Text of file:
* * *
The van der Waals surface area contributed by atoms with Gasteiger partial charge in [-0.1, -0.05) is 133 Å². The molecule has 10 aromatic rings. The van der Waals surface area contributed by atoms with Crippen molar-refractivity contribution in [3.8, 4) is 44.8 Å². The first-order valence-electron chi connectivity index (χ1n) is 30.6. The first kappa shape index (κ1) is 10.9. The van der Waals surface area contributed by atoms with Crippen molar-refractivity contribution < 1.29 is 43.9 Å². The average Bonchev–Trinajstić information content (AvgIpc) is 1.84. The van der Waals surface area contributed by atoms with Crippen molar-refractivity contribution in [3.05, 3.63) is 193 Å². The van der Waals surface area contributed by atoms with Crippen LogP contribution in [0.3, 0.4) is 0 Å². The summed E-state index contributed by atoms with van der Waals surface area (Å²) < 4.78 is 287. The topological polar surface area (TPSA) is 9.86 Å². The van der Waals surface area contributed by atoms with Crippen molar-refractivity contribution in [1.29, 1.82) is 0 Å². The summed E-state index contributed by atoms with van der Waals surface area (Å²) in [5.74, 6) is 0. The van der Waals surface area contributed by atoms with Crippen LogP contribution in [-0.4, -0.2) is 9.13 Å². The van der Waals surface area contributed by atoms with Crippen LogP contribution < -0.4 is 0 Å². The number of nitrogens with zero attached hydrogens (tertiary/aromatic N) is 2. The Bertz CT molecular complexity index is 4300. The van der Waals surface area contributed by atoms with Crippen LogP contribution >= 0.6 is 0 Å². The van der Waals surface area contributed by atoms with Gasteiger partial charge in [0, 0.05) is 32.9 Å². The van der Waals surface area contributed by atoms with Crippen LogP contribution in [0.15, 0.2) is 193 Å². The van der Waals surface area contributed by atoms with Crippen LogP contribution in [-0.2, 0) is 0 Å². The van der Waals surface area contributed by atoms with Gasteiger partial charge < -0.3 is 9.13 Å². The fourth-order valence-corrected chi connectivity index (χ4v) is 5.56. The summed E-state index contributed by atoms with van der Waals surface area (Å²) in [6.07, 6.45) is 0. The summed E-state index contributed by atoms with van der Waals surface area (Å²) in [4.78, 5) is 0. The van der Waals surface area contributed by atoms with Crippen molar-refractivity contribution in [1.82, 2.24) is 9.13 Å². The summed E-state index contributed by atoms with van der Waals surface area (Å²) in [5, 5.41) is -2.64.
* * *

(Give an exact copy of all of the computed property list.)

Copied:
The van der Waals surface area contributed by atoms with Gasteiger partial charge in [-0.1, -0.05) is 133 Å². The molecule has 10 aromatic rings. The van der Waals surface area contributed by atoms with Crippen molar-refractivity contribution in [3.8, 4) is 44.8 Å². The first-order valence-electron chi connectivity index (χ1n) is 30.6. The first kappa shape index (κ1) is 10.9. The van der Waals surface area contributed by atoms with Crippen molar-refractivity contribution < 1.29 is 43.9 Å². The average Bonchev–Trinajstić information content (AvgIpc) is 1.84. The van der Waals surface area contributed by atoms with Crippen molar-refractivity contribution in [3.05, 3.63) is 193 Å². The van der Waals surface area contributed by atoms with Crippen LogP contribution in [0.3, 0.4) is 0 Å². The summed E-state index contributed by atoms with van der Waals surface area (Å²) < 4.78 is 287. The topological polar surface area (TPSA) is 9.86 Å². The van der Waals surface area contributed by atoms with Crippen molar-refractivity contribution in [1.29, 1.82) is 0 Å². The summed E-state index contributed by atoms with van der Waals surface area (Å²) in [5.74, 6) is 0. The van der Waals surface area contributed by atoms with Crippen LogP contribution in [-0.4, -0.2) is 9.13 Å². The van der Waals surface area contributed by atoms with Crippen LogP contribution < -0.4 is 0 Å². The number of nitrogens with zero attached hydrogens (tertiary/aromatic N) is 2. The Bertz CT molecular complexity index is 4300. The van der Waals surface area contributed by atoms with Crippen LogP contribution >= 0.6 is 0 Å². The van der Waals surface area contributed by atoms with Gasteiger partial charge in [0, 0.05) is 32.9 Å². The van der Waals surface area contributed by atoms with Crippen LogP contribution in [0.15, 0.2) is 193 Å². The van der Waals surface area contributed by atoms with Crippen LogP contribution in [-0.2, 0) is 0 Å². The van der Waals surface area contributed by atoms with Gasteiger partial charge < -0.3 is 9.13 Å². The fourth-order valence-corrected chi connectivity index (χ4v) is 5.56. The summed E-state index contributed by atoms with van der Waals surface area (Å²) in [6.07, 6.45) is 0. The summed E-state index contributed by atoms with van der Waals surface area (Å²) in [4.78, 5) is 0. The van der Waals surface area contributed by atoms with Crippen molar-refractivity contribution in [1.82, 2.24) is 9.13 Å². The summed E-state index contributed by atoms with van der Waals surface area (Å²) in [5, 5.41) is -2.64.